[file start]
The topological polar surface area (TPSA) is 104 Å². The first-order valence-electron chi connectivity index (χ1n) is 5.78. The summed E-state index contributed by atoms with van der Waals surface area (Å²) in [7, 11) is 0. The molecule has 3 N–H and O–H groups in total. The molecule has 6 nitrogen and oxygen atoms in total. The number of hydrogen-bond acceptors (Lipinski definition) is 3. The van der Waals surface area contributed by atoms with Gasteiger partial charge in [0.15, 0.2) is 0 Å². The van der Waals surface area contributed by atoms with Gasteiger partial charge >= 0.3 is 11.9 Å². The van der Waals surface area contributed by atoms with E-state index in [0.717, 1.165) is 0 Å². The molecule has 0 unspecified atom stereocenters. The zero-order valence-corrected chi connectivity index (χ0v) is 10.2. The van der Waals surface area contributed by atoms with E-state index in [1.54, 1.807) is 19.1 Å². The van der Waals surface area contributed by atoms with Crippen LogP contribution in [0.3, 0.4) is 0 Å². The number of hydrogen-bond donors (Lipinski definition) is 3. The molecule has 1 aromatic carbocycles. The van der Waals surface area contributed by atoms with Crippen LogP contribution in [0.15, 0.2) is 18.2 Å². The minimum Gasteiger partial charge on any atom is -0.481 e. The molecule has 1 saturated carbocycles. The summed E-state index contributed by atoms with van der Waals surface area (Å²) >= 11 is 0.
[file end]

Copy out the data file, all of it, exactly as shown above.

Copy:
The topological polar surface area (TPSA) is 104 Å². The first-order valence-electron chi connectivity index (χ1n) is 5.78. The summed E-state index contributed by atoms with van der Waals surface area (Å²) in [7, 11) is 0. The molecule has 3 N–H and O–H groups in total. The molecule has 6 nitrogen and oxygen atoms in total. The number of hydrogen-bond acceptors (Lipinski definition) is 3. The van der Waals surface area contributed by atoms with Gasteiger partial charge in [0.15, 0.2) is 0 Å². The van der Waals surface area contributed by atoms with Gasteiger partial charge >= 0.3 is 11.9 Å². The van der Waals surface area contributed by atoms with E-state index in [0.717, 1.165) is 0 Å². The molecule has 0 unspecified atom stereocenters. The zero-order valence-corrected chi connectivity index (χ0v) is 10.2. The van der Waals surface area contributed by atoms with E-state index in [1.54, 1.807) is 19.1 Å². The van der Waals surface area contributed by atoms with Crippen LogP contribution in [0.3, 0.4) is 0 Å². The number of hydrogen-bond donors (Lipinski definition) is 3. The molecule has 1 aromatic carbocycles. The van der Waals surface area contributed by atoms with Crippen LogP contribution in [0.15, 0.2) is 18.2 Å². The minimum Gasteiger partial charge on any atom is -0.481 e. The molecule has 1 saturated carbocycles. The summed E-state index contributed by atoms with van der Waals surface area (Å²) >= 11 is 0.